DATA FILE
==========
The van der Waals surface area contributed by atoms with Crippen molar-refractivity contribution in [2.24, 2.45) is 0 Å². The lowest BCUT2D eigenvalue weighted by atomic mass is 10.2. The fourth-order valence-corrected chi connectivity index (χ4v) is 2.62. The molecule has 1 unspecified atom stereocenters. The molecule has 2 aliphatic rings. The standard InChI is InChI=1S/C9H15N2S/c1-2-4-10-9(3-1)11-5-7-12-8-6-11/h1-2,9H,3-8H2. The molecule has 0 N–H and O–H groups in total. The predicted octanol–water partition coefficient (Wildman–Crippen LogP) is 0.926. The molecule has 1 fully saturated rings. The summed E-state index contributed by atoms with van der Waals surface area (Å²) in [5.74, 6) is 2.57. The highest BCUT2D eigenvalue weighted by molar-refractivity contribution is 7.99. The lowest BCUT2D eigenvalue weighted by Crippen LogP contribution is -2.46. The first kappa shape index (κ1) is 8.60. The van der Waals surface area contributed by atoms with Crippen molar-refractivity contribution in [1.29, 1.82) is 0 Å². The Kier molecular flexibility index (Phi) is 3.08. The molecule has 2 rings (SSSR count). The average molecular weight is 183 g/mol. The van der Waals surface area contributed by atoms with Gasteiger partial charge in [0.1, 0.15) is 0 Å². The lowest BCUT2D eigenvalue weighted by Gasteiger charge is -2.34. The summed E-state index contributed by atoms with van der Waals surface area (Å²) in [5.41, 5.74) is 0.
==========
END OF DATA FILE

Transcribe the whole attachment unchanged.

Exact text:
The van der Waals surface area contributed by atoms with Crippen molar-refractivity contribution in [2.24, 2.45) is 0 Å². The lowest BCUT2D eigenvalue weighted by atomic mass is 10.2. The fourth-order valence-corrected chi connectivity index (χ4v) is 2.62. The molecule has 1 unspecified atom stereocenters. The molecule has 2 aliphatic rings. The standard InChI is InChI=1S/C9H15N2S/c1-2-4-10-9(3-1)11-5-7-12-8-6-11/h1-2,9H,3-8H2. The molecule has 0 N–H and O–H groups in total. The predicted octanol–water partition coefficient (Wildman–Crippen LogP) is 0.926. The molecule has 1 fully saturated rings. The summed E-state index contributed by atoms with van der Waals surface area (Å²) in [5.74, 6) is 2.57. The highest BCUT2D eigenvalue weighted by molar-refractivity contribution is 7.99. The lowest BCUT2D eigenvalue weighted by Crippen LogP contribution is -2.46. The first kappa shape index (κ1) is 8.60. The van der Waals surface area contributed by atoms with Crippen molar-refractivity contribution in [1.29, 1.82) is 0 Å². The Kier molecular flexibility index (Phi) is 3.08. The molecule has 2 rings (SSSR count). The average molecular weight is 183 g/mol. The van der Waals surface area contributed by atoms with Gasteiger partial charge in [0.1, 0.15) is 0 Å². The lowest BCUT2D eigenvalue weighted by Gasteiger charge is -2.34. The summed E-state index contributed by atoms with van der Waals surface area (Å²) in [5.41, 5.74) is 0.